Improbable they may have been, but they successfully kept me away from flying for several years (as much as audiences were also dissuaded from swimming after Jaws.) The market had been well and truly laid bare with Airport 1979: The Concorde - following on from Airport 1975 and Airport '77, going all the way back to Airport in 1969, meaning that the series had spanned practically the entire decade.
Just one year after the last Airport film, at the beginning of the 80s came its spoof, and the mother of all spoofs.
There didn't seem to be a huge difference from this....
Such a genre was ripe for parody, but when it came, the source material was interestingly not from the 70s, but the similarly insecure 1950s.
It is probably extremely difficult not to see Zero Hour nowadays without laughing at the many unintentionally funny scenes which Airplane! was to directly parody - some of the lines are even exact reproductions!
Back in their early Kentucky Fried Theatre days (of which the anarchic comedy Kentucky Fried Movie was an early film effort), the brothers Zucker and Jim Abrahams videotaped a movie one evening in order to study the commercials that were useful material for parody (such as the Yuban "Jim never has a second cup" coffee ads), but their eyes were drawn irresistibly to the film that emerged between them: Zero Hour. Starring Dana Andrews as a traumatised WWII fighter pilot who suddenly has to re-utilise those skills when the entire crew of an airliner contract food poisoning, the film had limitless melodramatic and comedic possibilities, but played straight. It was so redolent of the 1950s, that the actual sounds of the aeroplane in Airplane! are not jets, but propellers.
The idea of a parody of Zero Hour was seized upon by Paramount, and veteran producer Howard Koch (who co-wrote Casablanca) helped guide these manic undergraduate filmmakers on their airborne laughter ride of a lifetime. Many of the jokes were crude, some topical ("I haven't felt as bad as this since we watched that Ronald Reagan film"), but the bottom line was that all were funny. Depending on your taste.
With a major Hollywood studio and producer to guide it, the project therefore attracted all manner of established veterans who were happily willing to send-up their image, even if few of them they were ever qualified for comedy. Some seasoned veterans were surprisingly adept, and all gave fine deadpan comic performances: Robert Stack, Peter Graves (my personal favourite), Lloyd Bridges - and Leslie Nielsen. In the latter's case, something of a future career was forged on this kind of comedy; no longer the straight-laced hero or the earnest pragmatist for Mr. Nielsen anymore (such as the captain of the Poseidon), oh no.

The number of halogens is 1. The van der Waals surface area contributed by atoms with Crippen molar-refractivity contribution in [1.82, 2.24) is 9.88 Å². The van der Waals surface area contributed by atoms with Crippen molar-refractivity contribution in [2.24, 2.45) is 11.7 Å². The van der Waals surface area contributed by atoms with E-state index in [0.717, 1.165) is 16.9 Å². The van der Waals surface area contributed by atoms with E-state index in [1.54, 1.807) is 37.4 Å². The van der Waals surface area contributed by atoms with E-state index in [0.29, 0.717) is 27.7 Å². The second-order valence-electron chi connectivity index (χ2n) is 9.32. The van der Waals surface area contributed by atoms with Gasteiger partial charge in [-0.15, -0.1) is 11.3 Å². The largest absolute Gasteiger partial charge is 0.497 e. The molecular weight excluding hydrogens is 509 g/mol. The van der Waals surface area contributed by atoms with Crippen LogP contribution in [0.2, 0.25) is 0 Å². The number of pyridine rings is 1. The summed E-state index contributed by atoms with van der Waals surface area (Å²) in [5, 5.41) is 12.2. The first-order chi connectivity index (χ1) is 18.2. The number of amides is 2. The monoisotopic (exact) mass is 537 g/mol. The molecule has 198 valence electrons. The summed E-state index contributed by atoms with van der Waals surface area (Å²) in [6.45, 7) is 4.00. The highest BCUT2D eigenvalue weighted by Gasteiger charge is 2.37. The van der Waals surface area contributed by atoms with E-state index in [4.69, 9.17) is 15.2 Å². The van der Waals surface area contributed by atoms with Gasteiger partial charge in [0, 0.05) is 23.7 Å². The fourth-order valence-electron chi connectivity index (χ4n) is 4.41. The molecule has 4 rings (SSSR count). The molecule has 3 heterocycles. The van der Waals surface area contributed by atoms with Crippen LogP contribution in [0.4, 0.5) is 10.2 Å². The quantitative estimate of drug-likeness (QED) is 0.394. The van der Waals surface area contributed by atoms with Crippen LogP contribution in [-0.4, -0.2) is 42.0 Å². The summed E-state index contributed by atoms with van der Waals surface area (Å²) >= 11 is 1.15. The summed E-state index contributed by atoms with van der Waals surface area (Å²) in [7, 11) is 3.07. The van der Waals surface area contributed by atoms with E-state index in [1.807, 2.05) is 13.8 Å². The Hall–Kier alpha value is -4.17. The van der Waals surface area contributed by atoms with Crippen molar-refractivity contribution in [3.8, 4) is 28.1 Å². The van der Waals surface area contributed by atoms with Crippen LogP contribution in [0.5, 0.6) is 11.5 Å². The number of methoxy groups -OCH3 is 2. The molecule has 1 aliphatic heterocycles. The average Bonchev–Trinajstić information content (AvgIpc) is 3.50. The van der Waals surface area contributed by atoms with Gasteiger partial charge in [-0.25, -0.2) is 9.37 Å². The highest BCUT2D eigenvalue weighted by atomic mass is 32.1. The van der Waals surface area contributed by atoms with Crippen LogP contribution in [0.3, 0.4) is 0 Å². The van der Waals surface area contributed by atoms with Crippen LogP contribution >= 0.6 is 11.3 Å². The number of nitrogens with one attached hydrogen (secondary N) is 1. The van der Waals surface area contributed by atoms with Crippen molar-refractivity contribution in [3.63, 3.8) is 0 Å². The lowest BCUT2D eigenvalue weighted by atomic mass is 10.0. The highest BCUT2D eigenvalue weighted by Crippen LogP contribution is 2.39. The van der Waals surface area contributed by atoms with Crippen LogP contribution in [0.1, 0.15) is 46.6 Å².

As a spoof, Airplane! cast its shadow for many years, so that come 1988, its memory was still fresh in people's minds, as much surely as Nielsen's deadpan doctor. And don't call him Shirley.
For my 18th birthday, I decided to treat my parents to dinner, rather than them treating me, as I had officially come of age; in return for that, about a month later they offered to take me out to dinner somewhere some weeks later. The film we went to see that evening: The Naked Gun.
The cinema was the Century in Clacton (already covered with some nostalgia elsewhere in this blog), in the big screen with some of the Clacton denizens. My most vivid memory of that evening at the pictures was that of my mother exploding into laughter at the sight of the Ayatollah Khomeini of Iran being kicked in the groin and punched by Lt. Frank Drebin (Nielsen), to reveal a mohican punk hairstyle under his turban! (The Zuckers often had this "explosive" effect their audiences.)
This rather sinister prologue to The Naked Gun seems oddly prescient, in view of subsequent political events where we (ie. America) went to war or near-war with most of these nasties, the two missing from the picture at the time being Saddam Hussain and Osama Bin Laden. Chief baddie of the piece however, is Vincent Ludwig (pronounced "Ludd-wigg"), played by the ever panther-like Ricardo Montalban, who could play scary villains in his sleep, and as the poster publicity so aptly puts it, "even Mother Theresa wanted him dead".
The plot is just a little more involving and dramatic than the average episode of Police Squad!, and also even scores one or two points up from Airplane! by having Frank Drebin as the central protagonist of the story rather than having several character viewpoints.
That, coupled with some hilarious set pieces. The terrorism prologue I've already mentioned, but there are plenty of others such as the hilarious opening credit sequence, Drebin's hand caught in a fish tank, and the climactic baseball game (complete with Jeanette Charles herself as the Queen) where the tone-deaf Drebin unwisely stands in for a famous opera singer and is required to sing Star Spangled Banner. My favourite is the farcical car chase with a Learner Driver (such a real possibility in the car-obsessed United States), and her bewildered instructor beautifully underplayed by the late John Houseman in a priceless uncredited cameo.
The teaming of Nielsen and his sultry but inwardly kooky leading lady Priscilla Presley was sufficient to see through two successful sequels, The Naked Gun 2 and a Half: The Smell of Fear and The Naked Gun 33 and a Third (a title for older audiences to recognise), the last in the series featuring two figures who sadly became almost as infamous as the Zuckers and co.: O.J.Simpson, and his murdered wife Nicole Brown Simpson.
Neither Airplane! or The Naked Gun are masterpieces, but if films were scored on how much they made (and still make) audiences laugh, they would win the Gold and Silver at the Comedy Olympics every time.